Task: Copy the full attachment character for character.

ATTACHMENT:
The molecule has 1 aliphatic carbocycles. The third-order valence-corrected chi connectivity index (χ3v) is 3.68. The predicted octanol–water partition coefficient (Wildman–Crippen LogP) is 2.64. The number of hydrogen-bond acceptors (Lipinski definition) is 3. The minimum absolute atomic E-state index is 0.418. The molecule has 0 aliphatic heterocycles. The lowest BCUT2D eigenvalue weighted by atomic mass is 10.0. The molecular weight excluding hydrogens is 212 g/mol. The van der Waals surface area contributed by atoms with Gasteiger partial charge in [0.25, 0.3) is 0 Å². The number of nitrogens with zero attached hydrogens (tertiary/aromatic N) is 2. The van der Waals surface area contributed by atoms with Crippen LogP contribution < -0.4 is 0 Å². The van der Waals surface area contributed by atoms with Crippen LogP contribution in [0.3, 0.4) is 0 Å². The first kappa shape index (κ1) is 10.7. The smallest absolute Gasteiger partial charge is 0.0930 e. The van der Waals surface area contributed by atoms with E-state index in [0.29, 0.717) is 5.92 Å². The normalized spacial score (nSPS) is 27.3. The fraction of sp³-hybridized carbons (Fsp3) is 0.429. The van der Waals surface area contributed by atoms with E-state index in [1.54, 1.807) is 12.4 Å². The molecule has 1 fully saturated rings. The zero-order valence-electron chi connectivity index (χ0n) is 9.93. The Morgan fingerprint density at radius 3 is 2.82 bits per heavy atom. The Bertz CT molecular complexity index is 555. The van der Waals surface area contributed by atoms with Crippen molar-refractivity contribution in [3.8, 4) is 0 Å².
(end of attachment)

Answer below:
The molecule has 1 aliphatic carbocycles. The third-order valence-corrected chi connectivity index (χ3v) is 3.68. The predicted octanol–water partition coefficient (Wildman–Crippen LogP) is 2.64. The number of hydrogen-bond acceptors (Lipinski definition) is 3. The minimum absolute atomic E-state index is 0.418. The molecule has 0 aliphatic heterocycles. The lowest BCUT2D eigenvalue weighted by atomic mass is 10.0. The molecular weight excluding hydrogens is 212 g/mol. The van der Waals surface area contributed by atoms with Gasteiger partial charge in [0.25, 0.3) is 0 Å². The number of nitrogens with zero attached hydrogens (tertiary/aromatic N) is 2. The van der Waals surface area contributed by atoms with Crippen LogP contribution < -0.4 is 0 Å². The van der Waals surface area contributed by atoms with Crippen LogP contribution in [0.3, 0.4) is 0 Å². The first kappa shape index (κ1) is 10.7. The smallest absolute Gasteiger partial charge is 0.0930 e. The van der Waals surface area contributed by atoms with E-state index in [0.29, 0.717) is 5.92 Å². The normalized spacial score (nSPS) is 27.3. The fraction of sp³-hybridized carbons (Fsp3) is 0.429. The van der Waals surface area contributed by atoms with E-state index in [1.54, 1.807) is 12.4 Å². The molecule has 1 fully saturated rings. The zero-order valence-electron chi connectivity index (χ0n) is 9.93. The Morgan fingerprint density at radius 3 is 2.82 bits per heavy atom. The Bertz CT molecular complexity index is 555. The van der Waals surface area contributed by atoms with Crippen molar-refractivity contribution in [3.8, 4) is 0 Å².